Run time: 132 mins
In Theaters: Friday 27th June 2003
Box Office USA: $1.3M
Distributed by: United Artists
Contactmusic.com: 3 / 5
Rotten Tomatoes: 77%
Fresh: 95 Rotten: 28
IMDB: 7.3 / 10
Director: Douglas McGrath
Screenwriter: Douglas McGrath
Starring: Charlie Hunnam as Nicholas Nickleby, Nathan Lane as Vincent Crummles, Jim Broadbent as Mr. Wackford Squeers, Christopher Plummer as Ralph Nickleby, Jamie Bell as Smike, Anne Hathaway as Madeline Bray, Alan Cumming as Mr. Folair, Timothy Spall as Charles Cheeryble, Romola Garai as Kate Nickleby
2002 will earn but a single Dickens adaptation, a motion picture of Nicholas Nickleby, perhaps Dickens' least-read work and one of his most wandering (the novel being more than 800 pages long).
On a reported $10 million budget, Douglas McGrath (Company Man, Emma) hired a boatload of well-regarded actors and perfectly recreated early-1800s England, with special focus on the era's shoddy country boarding schools, which had conditions just above the level of prisons.
Nicholas Nickleby (Charlie Hunnam) is the most handsome lad in all of Britain, a shocking-blond kid with a heart of gold. Too bad he's left penniless when his father dies, sending him and sister Kate (Ramola Garai) to London in search of financial aid from uncle Ralph (Christopher Plummer). But Ralph will have none of it, shooing Nicholas off to become a teacher at one of the aforementioned boys' schools/slums and conspiring to marry Kate off to one of his grotesque, geriatric buddies.
For about 40 minutes we follow Nicholas as he learns firsthand of the appalling conditions at the school under the iron fist of Wackford Squeers (Jim Broadbent), eventually rescuing the crippled Smike (Billy Elliot's Jamie Bell) from a beating at Squeers' hands. This escape sets the latter two-thirds of the movie in motion, wherein Squeers tries to get vengeance by extorting Ralph for compensation and hunting down Nicholas and Smike.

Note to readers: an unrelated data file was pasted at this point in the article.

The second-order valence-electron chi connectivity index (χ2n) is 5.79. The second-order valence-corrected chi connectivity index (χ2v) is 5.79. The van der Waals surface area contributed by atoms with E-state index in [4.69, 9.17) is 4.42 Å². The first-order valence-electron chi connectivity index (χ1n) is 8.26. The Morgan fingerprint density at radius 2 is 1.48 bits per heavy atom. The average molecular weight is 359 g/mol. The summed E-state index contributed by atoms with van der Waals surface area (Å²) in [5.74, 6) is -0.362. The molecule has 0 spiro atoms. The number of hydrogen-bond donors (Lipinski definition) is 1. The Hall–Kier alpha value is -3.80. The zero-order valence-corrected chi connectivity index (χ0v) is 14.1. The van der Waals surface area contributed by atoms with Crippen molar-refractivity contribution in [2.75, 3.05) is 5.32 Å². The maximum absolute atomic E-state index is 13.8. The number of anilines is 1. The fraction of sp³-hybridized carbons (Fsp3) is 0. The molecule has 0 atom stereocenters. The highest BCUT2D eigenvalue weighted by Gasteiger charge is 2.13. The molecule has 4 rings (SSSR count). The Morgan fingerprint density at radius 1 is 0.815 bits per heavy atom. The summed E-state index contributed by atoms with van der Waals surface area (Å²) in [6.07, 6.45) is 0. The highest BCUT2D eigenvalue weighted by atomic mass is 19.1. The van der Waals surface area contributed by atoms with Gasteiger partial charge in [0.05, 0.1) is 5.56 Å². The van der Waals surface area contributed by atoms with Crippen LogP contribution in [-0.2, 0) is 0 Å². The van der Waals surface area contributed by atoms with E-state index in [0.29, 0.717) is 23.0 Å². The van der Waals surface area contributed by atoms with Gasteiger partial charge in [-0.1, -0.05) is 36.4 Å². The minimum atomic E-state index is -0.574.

While the first act is stellar and features exceptional performances from Hunnam and Broadbent, sparring all the while, the moment Nicholas leaves Squeers' school, the movie completely falls apart. Most heinous is a good half hour which is wholly wasted with an unlikely side story wherein Nicholas joins a traveling acting troupe (led by Nathan Lane and Alan Cumming in embarrassingly ham-fisted performances) and performs the lead in Romeo and Juliet in Liverpool. But soon enough he's off to London to reunite with his sister, and the whole affair is forgotten.
Once in London, the plot turns again on a series of wild improbabilities typical of Dickensian dramas, wherein secret family relationships are revealed, lifelong loves are found at first sight, the bad guys are vanquished, and everything ends happily ever after. The implausibility isn't so much surprising as it is merely disappointing.
McGrath has done a good job at adapting a difficult work and paring it down, but he definitely should have cut out the acting bit (despite it being good for a few chuckles) and focused on the machinations at work behind the scenes, all of which lead to the dramatic conclusion. These convolutions are given really short shrift, shown in speedy flashback to wrap up a movie that's about to hit 130 minutes in length. Sadly, it's the most interesting part of the film (the first act notwithstanding), but the quick attempt to tie up all the loose ends never really succeeds.
Nicholas Nickleby will be devoured by Dickens fans looking for holiday-time warm fuzzies, but next to vastly superior ancestors like Little Women and Sense And Sensibility, it's hard to really fall in love with the film.
"I'll burn yer hair off, pretty boy!"